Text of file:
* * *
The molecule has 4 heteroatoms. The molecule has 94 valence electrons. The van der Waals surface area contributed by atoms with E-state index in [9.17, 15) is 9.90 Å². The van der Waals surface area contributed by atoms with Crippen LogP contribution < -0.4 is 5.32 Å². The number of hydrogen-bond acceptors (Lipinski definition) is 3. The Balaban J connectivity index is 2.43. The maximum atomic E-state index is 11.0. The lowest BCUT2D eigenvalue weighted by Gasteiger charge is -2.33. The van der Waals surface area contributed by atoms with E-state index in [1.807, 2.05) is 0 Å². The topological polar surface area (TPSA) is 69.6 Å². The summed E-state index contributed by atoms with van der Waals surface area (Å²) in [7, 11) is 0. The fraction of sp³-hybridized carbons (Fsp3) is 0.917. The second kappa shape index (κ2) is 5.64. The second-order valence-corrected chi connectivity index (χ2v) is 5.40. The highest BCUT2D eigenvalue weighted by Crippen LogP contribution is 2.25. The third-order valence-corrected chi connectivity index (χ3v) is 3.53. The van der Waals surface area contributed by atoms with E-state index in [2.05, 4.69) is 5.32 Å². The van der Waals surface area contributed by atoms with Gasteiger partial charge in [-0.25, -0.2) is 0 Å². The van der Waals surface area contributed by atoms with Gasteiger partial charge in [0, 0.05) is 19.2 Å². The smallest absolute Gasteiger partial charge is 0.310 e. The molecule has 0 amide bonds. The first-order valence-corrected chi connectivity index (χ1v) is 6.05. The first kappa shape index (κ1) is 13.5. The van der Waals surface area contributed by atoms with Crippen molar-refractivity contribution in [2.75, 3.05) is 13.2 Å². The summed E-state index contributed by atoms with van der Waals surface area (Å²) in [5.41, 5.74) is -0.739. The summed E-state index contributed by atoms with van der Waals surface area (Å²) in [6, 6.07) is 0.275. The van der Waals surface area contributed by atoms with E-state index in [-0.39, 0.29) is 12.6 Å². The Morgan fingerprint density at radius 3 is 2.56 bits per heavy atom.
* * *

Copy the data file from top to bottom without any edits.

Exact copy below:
The molecule has 4 heteroatoms. The molecule has 94 valence electrons. The van der Waals surface area contributed by atoms with E-state index in [9.17, 15) is 9.90 Å². The van der Waals surface area contributed by atoms with Crippen LogP contribution < -0.4 is 5.32 Å². The number of hydrogen-bond acceptors (Lipinski definition) is 3. The Balaban J connectivity index is 2.43. The maximum atomic E-state index is 11.0. The lowest BCUT2D eigenvalue weighted by Gasteiger charge is -2.33. The van der Waals surface area contributed by atoms with E-state index in [1.807, 2.05) is 0 Å². The topological polar surface area (TPSA) is 69.6 Å². The summed E-state index contributed by atoms with van der Waals surface area (Å²) in [7, 11) is 0. The fraction of sp³-hybridized carbons (Fsp3) is 0.917. The second kappa shape index (κ2) is 5.64. The second-order valence-corrected chi connectivity index (χ2v) is 5.40. The highest BCUT2D eigenvalue weighted by Crippen LogP contribution is 2.25. The third-order valence-corrected chi connectivity index (χ3v) is 3.53. The van der Waals surface area contributed by atoms with E-state index in [2.05, 4.69) is 5.32 Å². The van der Waals surface area contributed by atoms with Gasteiger partial charge in [-0.25, -0.2) is 0 Å². The van der Waals surface area contributed by atoms with Gasteiger partial charge in [0, 0.05) is 19.2 Å². The smallest absolute Gasteiger partial charge is 0.310 e. The molecule has 0 amide bonds. The first-order valence-corrected chi connectivity index (χ1v) is 6.05. The first kappa shape index (κ1) is 13.5. The van der Waals surface area contributed by atoms with Crippen molar-refractivity contribution in [2.75, 3.05) is 13.2 Å². The summed E-state index contributed by atoms with van der Waals surface area (Å²) in [5.41, 5.74) is -0.739. The summed E-state index contributed by atoms with van der Waals surface area (Å²) in [6, 6.07) is 0.275. The van der Waals surface area contributed by atoms with E-state index in [-0.39, 0.29) is 12.6 Å². The Morgan fingerprint density at radius 3 is 2.56 bits per heavy atom.